In the arena with Chris Collins: Teachers’ pay and an accessibility study for Greenfield Library


Published: 1/24/2020 10:12:28 AM
Modified: 1/24/2020 10:12:17 AM

School committee members in the Union 38 district are seeing red these days, and it’s not because the Chiefs and 49ers are about to play each other in the Super Bowl.

The Union 38 teacher’s union has been showing up en masse in red shirts at school board meetings in an effort to pressure the district to approve a new contract, one that they hope will close the gap between what they make compared to their counterparts at Frontier Regional School.

“A teacher at Frontier with the same amount of education and experience, teaching the same community of students, makes $3,964 dollars more than I do,” Deerfield Elementary School fifth-grade teacher Denise Dejnak told the school committee recently.

“That same Frontier teacher pays $2,730 less for a family medical plan than we do in our contract,” Dejnak added. “That’s a difference of $6,694 for doing basically the same work.”

Some would argue the work of an elementary school teacher is that much harder. If you don’t believe that, try filling in as a substitute which I did a few years back. It’s not an easy gig, one I’m sure is made that much tougher when one has to look across the parking lot to a building where your counterparts are making almost seven grand more.

Unfortunately, it’s not a new phenomenon in Union 38, nor is it one that will be easy to change. This particular disparity dates back to the district’s earliest days, when it was somewhat difficult to attract teachers to work in regional schools, necessitating the need for a better benefit and salary package.

But that was then. Today, elementary school teachers argue it’s a different world and more expensive world, and they should be paid on par with their middle and high counterparts. And they say they aren’t asking for the pay gap to be eliminated entirely, but they do want to see progress in that direction with this new contract.

Unfortunately, the economic realities facing their member towns may make that difficult. It’s not like there is a ton of extra money lying around in Conway, Deerfield, Sunderland and Whately. That’s especially the case in Sunderland, where they’ve had to pass budget balancing overrides over the last few years, the last of which passed by a razor thin margin.

I know there is hope that the recently passed new education reform law is going to pump a bunch of new money into the system statewide, but something tells me it’s not going to wind up being the windfall some hope. It was revealed at this week’s Sunderland School Committee meeting that the town’s share is likely to be around $6,000, which, as was pointed out, isn’t enough to pay even half of a teaching assistant’s position, much less fund a new union contract.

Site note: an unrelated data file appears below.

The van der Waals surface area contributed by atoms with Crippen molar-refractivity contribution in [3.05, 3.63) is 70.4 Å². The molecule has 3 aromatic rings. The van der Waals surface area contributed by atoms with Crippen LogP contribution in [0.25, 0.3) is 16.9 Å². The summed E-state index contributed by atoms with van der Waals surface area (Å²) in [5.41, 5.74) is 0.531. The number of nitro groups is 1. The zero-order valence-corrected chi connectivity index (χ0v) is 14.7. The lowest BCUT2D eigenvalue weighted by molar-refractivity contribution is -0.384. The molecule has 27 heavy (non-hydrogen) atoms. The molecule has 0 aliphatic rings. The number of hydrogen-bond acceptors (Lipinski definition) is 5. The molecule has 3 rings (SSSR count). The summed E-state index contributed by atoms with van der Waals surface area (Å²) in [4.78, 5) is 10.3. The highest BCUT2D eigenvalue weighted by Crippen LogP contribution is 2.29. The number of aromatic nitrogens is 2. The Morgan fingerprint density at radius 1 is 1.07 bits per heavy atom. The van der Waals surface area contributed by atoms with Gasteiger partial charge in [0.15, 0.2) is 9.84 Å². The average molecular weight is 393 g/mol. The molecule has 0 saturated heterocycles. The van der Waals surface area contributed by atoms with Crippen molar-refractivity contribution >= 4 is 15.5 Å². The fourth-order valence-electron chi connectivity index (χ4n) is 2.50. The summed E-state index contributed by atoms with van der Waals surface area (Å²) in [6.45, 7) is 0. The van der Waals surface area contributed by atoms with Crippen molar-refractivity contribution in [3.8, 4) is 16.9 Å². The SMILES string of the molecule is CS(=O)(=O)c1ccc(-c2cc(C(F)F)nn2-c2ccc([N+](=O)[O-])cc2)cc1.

Standing in the middle of the fray is new Frontier and Union 38 Superintendent Darius Modestow, who has expressed optimism that a deal will be reached soon, Until then, expect the “red swarm” to continue as south county teachers continue to fight for the pay parity they feel is long overdue.

No library study

The accessibility issues at the current Greenfield Public Library building are apparently not as serious as first thought.

I’m not sure what else can be inferred from the Greenfield City Council’s decision to table a $150,000 library feasibility study, a move which was made at the recommendation of new Mayor Roxann Wedegartner, who told the council that the city is aware enough of the structural and code issues facing the facility that no further study is needed at this time.

Wedegartner didn’t say there aren’t issues with the building. She said there is a list of problems of which the city is aware and preparing to address, without the need to spend the additional $150,000. And while that may make good fiscal sense, I’m not sure it’s going to mollify opponents of the new library, who are still grousing that the accessibility gloom and doom scenarios floated during the most recent election weren’t much more than a political “bait-and-switch” intended to ensure that the funding for the library passed.

No amount of complaining in the world is going to overturn that vote, or change the fact that Greenfield needs and is going to have a new library. The big question facing this mayor and council is where to put the fire station to make room for that library, which may wind up being a whole lot more difficult and expensive than anyone realizes.

Chris Collins has covered Franklin County politics for over two decades on a number of media platforms. He can be reached at


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